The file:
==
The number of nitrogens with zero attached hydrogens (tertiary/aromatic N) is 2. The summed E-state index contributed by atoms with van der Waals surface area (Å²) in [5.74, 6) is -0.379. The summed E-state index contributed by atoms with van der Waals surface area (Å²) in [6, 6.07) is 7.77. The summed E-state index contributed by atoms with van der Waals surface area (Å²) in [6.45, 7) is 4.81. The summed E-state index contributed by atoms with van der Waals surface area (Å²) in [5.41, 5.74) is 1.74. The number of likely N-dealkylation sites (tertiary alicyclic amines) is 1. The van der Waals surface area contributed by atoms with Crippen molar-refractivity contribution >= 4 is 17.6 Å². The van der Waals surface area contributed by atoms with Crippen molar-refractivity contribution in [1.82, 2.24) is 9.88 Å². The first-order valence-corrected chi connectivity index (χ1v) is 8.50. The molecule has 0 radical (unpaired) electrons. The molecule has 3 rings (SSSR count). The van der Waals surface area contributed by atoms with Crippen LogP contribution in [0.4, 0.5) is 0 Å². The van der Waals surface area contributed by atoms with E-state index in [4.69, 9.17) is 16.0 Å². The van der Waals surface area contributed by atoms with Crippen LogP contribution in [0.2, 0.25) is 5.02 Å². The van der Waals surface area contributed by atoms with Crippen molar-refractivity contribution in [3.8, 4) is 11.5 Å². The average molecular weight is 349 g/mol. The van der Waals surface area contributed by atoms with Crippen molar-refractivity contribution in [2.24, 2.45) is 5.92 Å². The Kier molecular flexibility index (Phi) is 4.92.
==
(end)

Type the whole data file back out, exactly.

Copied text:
The number of nitrogens with zero attached hydrogens (tertiary/aromatic N) is 2. The summed E-state index contributed by atoms with van der Waals surface area (Å²) in [5.74, 6) is -0.379. The summed E-state index contributed by atoms with van der Waals surface area (Å²) in [6, 6.07) is 7.77. The summed E-state index contributed by atoms with van der Waals surface area (Å²) in [6.45, 7) is 4.81. The summed E-state index contributed by atoms with van der Waals surface area (Å²) in [5.41, 5.74) is 1.74. The number of likely N-dealkylation sites (tertiary alicyclic amines) is 1. The van der Waals surface area contributed by atoms with Crippen molar-refractivity contribution >= 4 is 17.6 Å². The van der Waals surface area contributed by atoms with Crippen molar-refractivity contribution in [1.82, 2.24) is 9.88 Å². The first-order valence-corrected chi connectivity index (χ1v) is 8.50. The molecule has 0 radical (unpaired) electrons. The molecule has 3 rings (SSSR count). The van der Waals surface area contributed by atoms with Crippen LogP contribution in [0.4, 0.5) is 0 Å². The van der Waals surface area contributed by atoms with E-state index in [4.69, 9.17) is 16.0 Å². The van der Waals surface area contributed by atoms with Crippen LogP contribution in [0.2, 0.25) is 5.02 Å². The van der Waals surface area contributed by atoms with Crippen molar-refractivity contribution in [3.8, 4) is 11.5 Å². The average molecular weight is 349 g/mol. The van der Waals surface area contributed by atoms with Crippen molar-refractivity contribution in [2.24, 2.45) is 5.92 Å². The Kier molecular flexibility index (Phi) is 4.92.